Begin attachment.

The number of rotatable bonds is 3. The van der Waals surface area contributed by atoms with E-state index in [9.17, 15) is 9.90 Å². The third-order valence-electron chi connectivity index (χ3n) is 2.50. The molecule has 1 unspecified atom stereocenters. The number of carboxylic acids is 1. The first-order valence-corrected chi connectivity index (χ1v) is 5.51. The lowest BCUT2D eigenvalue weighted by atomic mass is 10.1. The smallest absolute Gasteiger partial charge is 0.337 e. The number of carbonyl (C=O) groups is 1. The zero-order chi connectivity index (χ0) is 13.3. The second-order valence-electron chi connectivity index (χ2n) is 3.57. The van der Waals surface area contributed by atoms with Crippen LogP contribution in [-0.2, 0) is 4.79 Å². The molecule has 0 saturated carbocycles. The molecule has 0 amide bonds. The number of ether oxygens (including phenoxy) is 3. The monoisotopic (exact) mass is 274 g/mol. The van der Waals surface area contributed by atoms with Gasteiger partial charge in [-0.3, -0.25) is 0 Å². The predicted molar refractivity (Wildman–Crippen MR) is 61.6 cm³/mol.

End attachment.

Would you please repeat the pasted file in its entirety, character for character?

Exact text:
The number of rotatable bonds is 3. The van der Waals surface area contributed by atoms with E-state index in [9.17, 15) is 9.90 Å². The third-order valence-electron chi connectivity index (χ3n) is 2.50. The molecule has 1 unspecified atom stereocenters. The number of carboxylic acids is 1. The first-order valence-corrected chi connectivity index (χ1v) is 5.51. The lowest BCUT2D eigenvalue weighted by atomic mass is 10.1. The smallest absolute Gasteiger partial charge is 0.337 e. The number of carbonyl (C=O) groups is 1. The zero-order chi connectivity index (χ0) is 13.3. The second-order valence-electron chi connectivity index (χ2n) is 3.57. The van der Waals surface area contributed by atoms with Crippen LogP contribution in [-0.2, 0) is 4.79 Å². The molecule has 0 saturated carbocycles. The molecule has 0 amide bonds. The number of ether oxygens (including phenoxy) is 3. The monoisotopic (exact) mass is 274 g/mol. The van der Waals surface area contributed by atoms with Gasteiger partial charge in [-0.3, -0.25) is 0 Å². The predicted molar refractivity (Wildman–Crippen MR) is 61.6 cm³/mol.